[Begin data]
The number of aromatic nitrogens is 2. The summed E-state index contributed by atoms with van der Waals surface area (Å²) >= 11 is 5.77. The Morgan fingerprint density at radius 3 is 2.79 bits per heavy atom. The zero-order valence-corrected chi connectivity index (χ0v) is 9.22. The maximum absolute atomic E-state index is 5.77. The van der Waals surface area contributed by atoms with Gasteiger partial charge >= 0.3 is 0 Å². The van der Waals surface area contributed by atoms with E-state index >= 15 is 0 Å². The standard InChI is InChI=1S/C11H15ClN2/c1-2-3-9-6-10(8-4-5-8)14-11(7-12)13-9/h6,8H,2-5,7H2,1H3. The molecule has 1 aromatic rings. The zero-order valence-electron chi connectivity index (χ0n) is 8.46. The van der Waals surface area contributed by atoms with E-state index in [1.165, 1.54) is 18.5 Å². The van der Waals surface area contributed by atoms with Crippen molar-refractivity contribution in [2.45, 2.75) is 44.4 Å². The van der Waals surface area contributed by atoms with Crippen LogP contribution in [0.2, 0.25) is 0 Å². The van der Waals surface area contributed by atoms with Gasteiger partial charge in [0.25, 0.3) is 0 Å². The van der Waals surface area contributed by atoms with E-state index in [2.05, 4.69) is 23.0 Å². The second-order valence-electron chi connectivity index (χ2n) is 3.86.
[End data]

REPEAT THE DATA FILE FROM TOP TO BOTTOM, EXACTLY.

The number of aromatic nitrogens is 2. The summed E-state index contributed by atoms with van der Waals surface area (Å²) >= 11 is 5.77. The Morgan fingerprint density at radius 3 is 2.79 bits per heavy atom. The zero-order valence-corrected chi connectivity index (χ0v) is 9.22. The maximum absolute atomic E-state index is 5.77. The van der Waals surface area contributed by atoms with Gasteiger partial charge >= 0.3 is 0 Å². The van der Waals surface area contributed by atoms with E-state index >= 15 is 0 Å². The standard InChI is InChI=1S/C11H15ClN2/c1-2-3-9-6-10(8-4-5-8)14-11(7-12)13-9/h6,8H,2-5,7H2,1H3. The molecule has 1 aromatic rings. The zero-order valence-electron chi connectivity index (χ0n) is 8.46. The van der Waals surface area contributed by atoms with E-state index in [1.165, 1.54) is 18.5 Å². The van der Waals surface area contributed by atoms with Crippen molar-refractivity contribution in [2.45, 2.75) is 44.4 Å². The van der Waals surface area contributed by atoms with Crippen LogP contribution in [0.2, 0.25) is 0 Å². The van der Waals surface area contributed by atoms with Gasteiger partial charge in [0.25, 0.3) is 0 Å². The van der Waals surface area contributed by atoms with E-state index in [2.05, 4.69) is 23.0 Å². The second-order valence-electron chi connectivity index (χ2n) is 3.86.